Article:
Dr. Daniel Stephenson, LSU AgCenter Dean Lee Research and Extension Center
Dr. Donnie Miller, LSU AgCenter Northeast Research Station
As the snow and ice melt, fields begin to dry, and the extended forecast predicts better conditions for weed management strategies, burndown applications will be going out. Research has shown that burndown applications need to be applied four to six weeks prior to planting to prevent physical competition between weeds and crop as well as reduce the chance of damage from insects such as cutworms. Louisiana corn producers historically have desired to plant corn in late February through early March, so the time is now.
Research has shown that corn yield was 15 to 25% greater when weeds were removed 4 weeks prior to planting compared to 2 weeks. Unfortunately, the cold weather over the last two or three weeks has prevented producers from applying burndown herbicides; therefore, it is likely that many producers will be planting corn in fields that have not been burned-down or were sprayed only one to two weeks prior. In addition to weed competition and possible insect infestation, plant-back restrictions to corn for many herbicides are very important. The standard burndown treatment for many Louisiana corn producers is glyphosate plus 2,4-D or dicamba. There are no labeled plant-back restrictions for glyphosate, 2,4-D, or dicamba, but the LSU AgCenter suggest not more than 0.5 lb ai/acre of 2,4-D be applied within 2 weeks of planting. Products such as Leadoff (generic formulations included), which is often times added by producers to their burndown tank-mix of glyphosate plus 2,4-D for residual control of weeds, does not have a plant-back restriction either. However, a burndown application containing glyphosate, 2,4-D, dicamba, or Leadoff requires at least two to four weeks for maximum activity, which may not prevent physical competition between weeds and corn or control the vegetation in a timely fashion to prevent insect damage if corn is planted within the two to four week window. Products such as Valor and Goal, when tank-mixed with glyphosate, offer some foliar activity on weeds, but they’re primarily utilized for residual control of winter annual weeds when applied as a burndown. However, Valor has a 30 day plant-back interval in conventional tillage corn and a 14 day plant-back interval in minimal tillage corn. If Goal is applied at least 30 days prior to corn planting and at least three rainfalls of 0.25-inches are received, then corn can be planted without worry. If applied within 30 days of planting, Goal needs to be incorporated into the soil to a depth of two or more inches prior to planting. Therefore, if a producer is within two to four weeks of corn planting, burndown applications containing glyphosate, 2,4-D, dicamba, Leadoff, Valor, or Goal are not optimal options based on the issues discussed earlier.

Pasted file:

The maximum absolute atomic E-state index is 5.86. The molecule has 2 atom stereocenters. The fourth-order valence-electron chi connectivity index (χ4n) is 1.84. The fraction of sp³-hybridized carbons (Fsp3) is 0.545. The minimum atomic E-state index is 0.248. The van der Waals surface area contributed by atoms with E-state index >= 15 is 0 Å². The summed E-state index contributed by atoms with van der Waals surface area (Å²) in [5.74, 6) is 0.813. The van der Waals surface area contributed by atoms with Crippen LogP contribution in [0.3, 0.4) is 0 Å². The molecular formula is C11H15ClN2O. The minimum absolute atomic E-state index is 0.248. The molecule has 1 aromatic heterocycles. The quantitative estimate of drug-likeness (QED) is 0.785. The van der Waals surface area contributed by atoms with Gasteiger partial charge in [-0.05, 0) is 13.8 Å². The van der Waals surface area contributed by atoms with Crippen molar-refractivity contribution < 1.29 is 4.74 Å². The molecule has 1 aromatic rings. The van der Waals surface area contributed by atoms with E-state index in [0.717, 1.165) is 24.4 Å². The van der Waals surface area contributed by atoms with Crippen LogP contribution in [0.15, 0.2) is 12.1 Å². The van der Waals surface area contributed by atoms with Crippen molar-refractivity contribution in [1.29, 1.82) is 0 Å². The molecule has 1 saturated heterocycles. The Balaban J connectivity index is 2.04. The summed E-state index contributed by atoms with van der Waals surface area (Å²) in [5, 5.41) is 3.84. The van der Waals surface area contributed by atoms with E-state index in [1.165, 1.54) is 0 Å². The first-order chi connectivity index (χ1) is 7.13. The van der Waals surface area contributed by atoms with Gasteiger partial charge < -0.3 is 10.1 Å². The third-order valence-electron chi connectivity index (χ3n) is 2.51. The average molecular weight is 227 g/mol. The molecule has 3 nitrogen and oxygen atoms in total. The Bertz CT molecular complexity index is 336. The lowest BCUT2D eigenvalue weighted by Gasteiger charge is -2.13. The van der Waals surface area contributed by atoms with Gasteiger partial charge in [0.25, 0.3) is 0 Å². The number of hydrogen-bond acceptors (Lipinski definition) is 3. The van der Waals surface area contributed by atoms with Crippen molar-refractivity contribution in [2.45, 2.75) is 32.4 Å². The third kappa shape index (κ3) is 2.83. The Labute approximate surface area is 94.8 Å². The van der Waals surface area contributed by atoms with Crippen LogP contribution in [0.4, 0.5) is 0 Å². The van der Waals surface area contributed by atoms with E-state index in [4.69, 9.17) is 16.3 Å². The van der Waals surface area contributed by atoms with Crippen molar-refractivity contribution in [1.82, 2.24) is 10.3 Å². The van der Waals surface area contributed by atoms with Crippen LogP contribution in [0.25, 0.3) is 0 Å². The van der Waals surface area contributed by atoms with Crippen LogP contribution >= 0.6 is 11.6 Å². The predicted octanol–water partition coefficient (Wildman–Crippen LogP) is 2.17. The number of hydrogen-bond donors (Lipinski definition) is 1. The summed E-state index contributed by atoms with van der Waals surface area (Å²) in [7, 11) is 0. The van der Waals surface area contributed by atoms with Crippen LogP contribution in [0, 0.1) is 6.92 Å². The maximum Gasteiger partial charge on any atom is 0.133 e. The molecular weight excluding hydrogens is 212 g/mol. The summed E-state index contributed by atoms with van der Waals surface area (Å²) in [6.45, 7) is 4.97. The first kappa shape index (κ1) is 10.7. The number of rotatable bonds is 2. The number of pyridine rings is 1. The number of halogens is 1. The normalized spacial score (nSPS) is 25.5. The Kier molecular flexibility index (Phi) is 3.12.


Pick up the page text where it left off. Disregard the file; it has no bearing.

What does a Louisiana corn producer do for burndown if they desire to plant as soon as it dries up? Products that contain paraquat (Gramoxone SL and other generics) or Sharpen should be considered. Both products offer rapid desiccation of weed vegetation and no plant-back restrictions to corn. The positives and negatives of paraquat are well understood by producers and should be utilized properly. Sharpen at 1 oz/A plus 1% v/v methylated seed oil (MSO) is good for burning vegetation down, but increasing the rate to 2 to 3 oz/A will provide residual control of many broadleaf weeds in addition to controlling existing vegetation. Research has shown that tank-mixing Sharpen with glyphosate will control a broader spectrum of weeds and if Sharpen is mixed with a brand name glyphosate (i.e. Roundup PowerMax), then the addition of MSO is not needed for winter annual control. However, if Sharpen is applied alone, addition of MSO is critical to achieve expected weed management. It should be noted that activity of paraquat and Sharpen can be influenced by sunlight, temperature, and coverage; therefore, sunny days and warm temperatures at application with good sprayer output (higher the better) will increase the chances of good weed control. Another thing to consider is an application of a product that contains atrazine at planting following the first burndown application. Atrazine at planting is not a substitute for a burndown application discussed earlier. However, if a producer is forced to apply a burndown application within two weeks of planting, applying atrazine (or a product containing atrazine) will provide good control of weeds that were not completely controlled by the first burndown application.
Ultimately, it is best to burn down winter vegetation four to six weeks before planting, but a producer may not have that option. Therefore, use good judgment when selecting herbicides for burndown. Don’t just assume that glyphosate plus 2,4-D will work if applied within two weeks of planting. It is crucial that weeds be removed so they don’t negatively influence yield. If you have specific questions, please call your local LSU AgCenter county agent or weed scientist.